Sleep deprivation and weight gain
Strategies For a Better Night’s Sleep



1. Keep a Regular Sleeping Pattern


We should aim to go to bed and wake up at the same time each day. People generally have a hard time adjusting to changes in sleep patterns. Unfortunately sleeping late on weekends doesn’t make up for poor sleep during the week. 




  • Because of our family / work commitments, our wake up time’s are usually routine. Use this regularity to reverse engineer your bedtime and stick to it.
  • Give yourself a 30min time window to unwind, 15mins to fall asleep, an 8 hour opportunity to sleep and 15min to gradually wake up. For example: 
Sleep time planner


2. Set Aside Time to Unwind


This doesn’t mean sitting on the sofa binge watching Netflix! This means entering a state which primes your mind and body for sleep. Set an alarm at least 30mins before you want to go to bed and establish a pre-bed routine.


The strategy: 


  • Turn off the TV.
  • Get away from your phone and laptop (this is a notoriously difficult one). 
  • Turn the lights down. 
  • Do something relaxing such as: breathing, stretching, foam rolling, having a bath, meditating, reading a book, etc.



3. Improve your Sleep Environment


The environment in which you sleep can have a profound effect on your ability to nod off. Here are some simple rules to follow to improve the odds of a good night’s sleep:


The Strategy:


  • Keep your bedroom clean and tidy – messiness often reflects in your thoughts, there’s nothing better to sleep in than clean fresh sheets and a tidy room…am I right?! 
  • The darker the better – light is a stimulant, which your body is very sensitive to, even if your eyes are shut. Invest in thick blinds, keep the LED electronic devices to a minimum or use an eye mask.
  • Keep it cool – A gradual temperature drop is another cue your body uses to initiate it’s sleep mechanisms. Set your thermostat to a cool, but comfortable 15-20ºC (60-67ºF) about an hour before bedtime. You can schedule this on modern thermostats nowadays. 



4. Adopt a Caffeine Curfew


Now, in an ideal scenario, we wouldn’t need the aid of stimulants to feel awake, but a coffee in the morning and/or before a workout isn’t the end of the world!

It’s important to note, however, that caffeine has a half life of 5-6 hours (this does vary between individuals). Nonetheless, this can mean that the caffeine from your after-dinner coffee/tea/caffeinated soda at 8pm will still be having a significant stimulatory effect until at least 2am! 


The Strategy: 


  • This one’s simple, don’t consume caffeinated beverages beyond 4pm. 
  • Replace with de-caffeinated alternatives if necessary. 



5. Skip the Night Cap 


Alcohol can have a detrimental effect on sleep quantity and quality. After a few glasses, or pints, or bottles(!) you may find that you can fall asleep fairly quickly, but experience multiple “mini-awakenings” during the night. This can be the reason you feel so tired and lethargic the next day, a big contributor to that dreaded hangover (enter the “never again” monologue). 


According to the National Sleep Foundation, alcohol reduces the quality and quantity of your sleep in the following ways:


  1. It activates different sleep rhythms simultaneously, which battle against each other, causing multiple disturbances.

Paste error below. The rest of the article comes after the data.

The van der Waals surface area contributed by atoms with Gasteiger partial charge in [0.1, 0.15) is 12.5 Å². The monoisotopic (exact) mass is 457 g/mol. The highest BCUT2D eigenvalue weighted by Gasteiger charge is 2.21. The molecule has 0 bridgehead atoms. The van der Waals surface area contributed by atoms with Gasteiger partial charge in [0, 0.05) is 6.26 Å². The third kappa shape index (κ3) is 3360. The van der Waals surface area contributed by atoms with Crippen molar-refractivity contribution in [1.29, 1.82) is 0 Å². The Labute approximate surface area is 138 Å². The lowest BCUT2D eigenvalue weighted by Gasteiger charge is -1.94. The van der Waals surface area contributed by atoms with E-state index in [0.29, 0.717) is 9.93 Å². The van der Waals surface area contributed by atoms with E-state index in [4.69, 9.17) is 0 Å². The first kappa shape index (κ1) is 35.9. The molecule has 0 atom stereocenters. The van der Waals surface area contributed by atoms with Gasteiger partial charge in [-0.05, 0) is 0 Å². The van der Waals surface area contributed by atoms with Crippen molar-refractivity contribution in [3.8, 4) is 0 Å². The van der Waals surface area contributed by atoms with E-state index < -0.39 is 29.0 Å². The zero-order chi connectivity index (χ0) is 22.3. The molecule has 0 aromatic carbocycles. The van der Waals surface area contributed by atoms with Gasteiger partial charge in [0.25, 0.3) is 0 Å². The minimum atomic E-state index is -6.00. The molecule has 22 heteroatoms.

2. It blocks REM sleep.
  3. It’s a diuretic, which means multiple trips to the bathroom! 


The idea of the night cap is therefore paradoxical, and according to sleep expert Matthew Walker:


“Alcohol sedates you out of wakefulness, but it does not induce natural sleep” 


The strategy: 


  • Don’t use alcohol to unwind at the end of the day.
  • Replace this strategy with an unwind tool previously mentioned. 




We hope our sleep articles (part 1 and 2), have highlighted the importance of getting good quality, regular sleep of sufficient quantity. The intent of these articles was not to simply tell you to get more sleep, but to investigate the reasons why sleep is important, the causal mechanisms between sleep and some select health outcomes, and then to suggest actionable steps towards improving your sleep hygiene. 


These suggestions are a good start, but remember that it’s ultimately up to you when it comes to taking your health into your own hands! Sleep is non-negotiable, so why not experiment with your pre-bed routine and find what works for you! 




Food for thought? If this has encouraged you to think about your health, fitness & wellbeing, why not click this link and fill out our enquiry form. We’d love to see how we can help you on your journey.


Disclosure: This article is not to be used as medical advice. If you are currently experiencing physical or mental health issues, please seek professional advice from a fully qualified Nutritionist, GP or Physiotherapist. 





  1. Short Sleep Duration and Weight Gain: A Systematic Review. (2008) Patel, S. and Hu, F. 
  2. Meta-Analysis of Short Sleep Duration and Obesity in Children and Adults(2008) Cappuccio, F., Taggart, F., Kandala, N., Currie, A., Peile, E., Stranges, S. and Miller, M.
  3. The link between short sleep duration and obesity: we should recommend more sleep to prevent obesity. (2006) Taheri, S.
  4. Short Sleep Duration Is Associated with Reduced Leptin, Elevated Ghrelin, and Increased Body Mass Index. (2004) Taheri, S., Lin, L., Austin, D., Young, T. and Mignot, E. 
  5. A single night of sleep deprivation increases ghrelin levels and feelings of hunger in normal-weight healthy men. (2004) SCHMID, S., HALLSCHMID, M., JAUCH-CHARA, K., BORN, J. and SCHULTES, B. 
  6. Eating patterns and nutritional characteristics associated with sleep duration. (2011). Kim, S., DeRoo, L. and Sandler, D. 
  7. Acute Sleep Deprivation Enhances the Brain’s Response to Hedonic Food Stimuli: An fMRI Study. (2012) Benedict, C., Brooks, S., O’Daly, O., Almèn, M., Morell, A., Åberg, K., Gingnell, M., Schultes, B., Hallschmid, M., Broman, J., Larsson, E. and Schiöth, H. 
  8. Sleep Deprivation Selectively Upregulates an Amygdala–Hypothalamic Circuit Involved in Food Reward. (2019) Rihm, J., Menz, M., Schultz, H., Bruder, L., Schilbach, L., Schmid, S. and Peters, J. 
  9. Sleep deprivation: Impact on cognitive performance. (2007) Paula Alhola, P.
  10. Sleep Duration and All-Cause Mortality: A Systematic Review and Meta-Analysis of Prospective Studies. (2010)Cappuccio, F., D’Elia, L., Strazzullo, P. and Miller, M.